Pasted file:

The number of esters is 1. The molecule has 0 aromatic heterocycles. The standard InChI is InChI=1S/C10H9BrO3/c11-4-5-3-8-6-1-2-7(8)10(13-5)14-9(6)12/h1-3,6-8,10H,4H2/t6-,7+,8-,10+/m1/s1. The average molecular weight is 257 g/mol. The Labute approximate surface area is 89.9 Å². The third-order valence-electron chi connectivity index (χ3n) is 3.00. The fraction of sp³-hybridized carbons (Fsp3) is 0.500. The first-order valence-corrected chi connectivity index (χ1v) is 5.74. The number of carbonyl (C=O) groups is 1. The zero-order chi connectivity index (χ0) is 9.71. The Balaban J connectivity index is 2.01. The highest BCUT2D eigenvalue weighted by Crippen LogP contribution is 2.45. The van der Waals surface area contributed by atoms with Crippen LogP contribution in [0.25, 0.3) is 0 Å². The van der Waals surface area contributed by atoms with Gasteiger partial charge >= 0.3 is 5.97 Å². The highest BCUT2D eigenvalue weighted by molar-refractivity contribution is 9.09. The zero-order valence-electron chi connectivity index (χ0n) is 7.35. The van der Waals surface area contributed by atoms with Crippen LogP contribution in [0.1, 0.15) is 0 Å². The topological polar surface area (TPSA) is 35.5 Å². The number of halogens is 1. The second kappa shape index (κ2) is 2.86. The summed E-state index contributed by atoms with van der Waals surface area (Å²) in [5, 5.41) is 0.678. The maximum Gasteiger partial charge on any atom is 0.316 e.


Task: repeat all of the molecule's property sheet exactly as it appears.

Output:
The number of esters is 1. The molecule has 0 aromatic heterocycles. The standard InChI is InChI=1S/C10H9BrO3/c11-4-5-3-8-6-1-2-7(8)10(13-5)14-9(6)12/h1-3,6-8,10H,4H2/t6-,7+,8-,10+/m1/s1. The average molecular weight is 257 g/mol. The Labute approximate surface area is 89.9 Å². The third-order valence-electron chi connectivity index (χ3n) is 3.00. The fraction of sp³-hybridized carbons (Fsp3) is 0.500. The first-order valence-corrected chi connectivity index (χ1v) is 5.74. The number of carbonyl (C=O) groups is 1. The zero-order chi connectivity index (χ0) is 9.71. The Balaban J connectivity index is 2.01. The highest BCUT2D eigenvalue weighted by Crippen LogP contribution is 2.45. The van der Waals surface area contributed by atoms with Crippen LogP contribution in [0.25, 0.3) is 0 Å². The van der Waals surface area contributed by atoms with Gasteiger partial charge >= 0.3 is 5.97 Å². The highest BCUT2D eigenvalue weighted by molar-refractivity contribution is 9.09. The zero-order valence-electron chi connectivity index (χ0n) is 7.35. The van der Waals surface area contributed by atoms with Crippen LogP contribution in [0.1, 0.15) is 0 Å². The topological polar surface area (TPSA) is 35.5 Å². The number of halogens is 1. The second kappa shape index (κ2) is 2.86. The summed E-state index contributed by atoms with van der Waals surface area (Å²) in [5, 5.41) is 0.678. The maximum Gasteiger partial charge on any atom is 0.316 e.